At the end of a committee meeting last month, Doug Lowry started reminiscing. The commissioner, ousted by Sharyn Dickerson in the May elections, famously feuded with Athens-Clarke County Manager Alan Reddish during his two terms, at one point even threatening to get Reddish fired. He joked that, before leaving office, they’d sing a duet of the Titanic theme song.
Lowry was one of the first people I met when I moved to Athens in 2005 to take over the government beat for the Athens Banner-Herald. He wouldn’t run until District 1 Commissioner Charles Carter retired the following year, but he still never missed a meeting. Often, Lowry and I would be the only people in the audience for a meeting, so we got to know each other pretty well.
“He really wanted to know what this job entails,” Commissioner Harry Sims said.
In spite of his cantankerousness behind the rail—if there was a 9–1 vote, Lowry was usually the one—he’s a nice, funny guy in person, and no one worked harder.
“Doug always tells it like it is,” Commissioner Jerry NeSmith said. “If I want to know an opinion that I’ll probably disagree with, I can get it from Doug.”
Lowry and commissioners Kathy Hoard and George Maxwell, who both declined to run for re-election, said their goodbyes at the commission’s Dec. 2 voting meeting. “I’ll miss it, sure enough, but I won’t lose any sleep over it,” Maxwell said.
Maxwell will be replaced by Melissa Link, who will bring fire and passion to a group that needs a shot in the arm. But while Link has her own pros and cons, no one could replace Maxwell’s moral authority. He was one of Athens’ first black police officers, a postman and a preacher, and because he is so soft-spoken, when he speaks up, everyone listens. He fought to make sure his low-income African American constituents (who are too often merely paid lip service by our city leaders) were heard, and if he felt that they were being forgotten, he’d be “deeply disturbed”—which became something of a catchphrase.
“I remember being scared to speak [as a newbie commissioner] when Commissioner Maxwell got disturbed about something,” Commissioner Mike Hamby joked.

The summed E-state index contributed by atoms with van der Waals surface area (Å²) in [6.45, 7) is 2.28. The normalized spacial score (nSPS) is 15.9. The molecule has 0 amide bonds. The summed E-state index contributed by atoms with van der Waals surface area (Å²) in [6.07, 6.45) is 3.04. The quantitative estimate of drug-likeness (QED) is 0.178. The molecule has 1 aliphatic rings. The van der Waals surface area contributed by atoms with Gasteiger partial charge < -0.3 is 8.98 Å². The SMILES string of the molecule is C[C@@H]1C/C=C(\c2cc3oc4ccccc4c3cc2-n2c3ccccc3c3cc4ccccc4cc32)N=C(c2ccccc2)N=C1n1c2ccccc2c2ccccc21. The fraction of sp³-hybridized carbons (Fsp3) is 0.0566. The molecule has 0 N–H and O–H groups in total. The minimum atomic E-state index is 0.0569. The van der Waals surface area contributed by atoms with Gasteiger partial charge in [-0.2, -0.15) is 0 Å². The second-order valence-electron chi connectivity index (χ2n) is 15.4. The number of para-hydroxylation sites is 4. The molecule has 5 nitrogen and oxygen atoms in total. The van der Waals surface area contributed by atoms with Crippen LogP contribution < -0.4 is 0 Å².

One thing I always admired about Hoard was that she never forgot those people, either. She once represented Rocksprings on the old city council, before unification, and even though she now represents affluent Five Points, she worked closely with Maxwell on issues relating to his neighboring district. Her pet issues, though, were animal rights and historic preservation. (You can thank her for protecting the majestic houses along Milledge Avenue, among other things.)
Hoard was “truly the bellwether of this body,” Commissioner Kelly Girtz said, and he’s right. She was the swing vote on so many issues. If you could convince Hoard, you were going to win. And don’t let her blonde ‘do and genteel demeanor fool you—Hoard had the sharpest wit on the commission. Look up “bless your heart” in the dictionary, and there’s her picture. That’s what I might miss most of all.
In January, Diane Bell will take Hoard’s place, joining Dickerson and Link behind the rail. Whether the turnover will jolt our moribund commission into action on the big issues facing our community, we’ll have to wait and see.
What They Did: There was some business to take care of last Tuesday, too. Girtz won approval for Mayor Nancy Denson to appoint a committee to recommend development buffers around wetlands for an August vote. Denson insisted that the committee consider whether jobs would be lost as a result, leading NeSmith to question whether Denson would stack the deck to kill stricter environmental protections, which she denied.
Another committee, chaired by Sims, will be appointed to tackle the specter of increased gang affiliation among our youth.
The Athens Downtown Development Authority’s plan to limit the hours when delivery trucks can park in the middle of Clayton Street also passed, as did continuous trash and recycling pickup in the downtown area, starting in January.
In addition, you can now sample draft beer before buying a growler.
A Super Super: Congratulations to Clarke County School District Superintendent Phil Lanoue on being named superintendent of the year by the Georgia School Boards and Georgia School Superintendents associations. Lanoue was chosen from among 30 applicants and four finalists Dec. 5 and will go on to compete for a national award.
Use of Force: Prompted by the Eric Garner case in New York, Oconee County Sheriff Scott Berry recently posted a screed on Facebook about how dumb it is to resist arrest (duh). Amidst a stream of white folks reacting with sickening glee to the news that no indictment would be handed down in Garner’s death at the hands of an NYPD officer, I asked Berry whether the banned chokehold that a medical examiner ruled killed Garner is legal or approved in Oconee County. He didn’t really give me a straight answer. Chief Deputy Lee Weems argued that it wasn’t really a chokehold because Garner could say, “I can’t breathe.” Berry drew a distinction between choking and “positional asphyxia” (the pressure on the chest and neck that killed Garner), as well as noting that Garner had other health problems.
ACCPD Assistant Chief Fred Stephens was much more direct. “We don’t do it,” he said. “It is not acceptable in this department and has not been for years.”
Stephens, a 36-year veteran of the Georgia Bureau of Investigations, said he joined ACCPD because of its reputation for professionalism under former Chief Jack Lumpkin. He acknowledged that officers sometimes err because they have to make split-second decisions, but he said they are trained to treat citizens as partners. “We try our very best to remove any kind of bias,” he said. “What we do is fact-based and behavior-based.”
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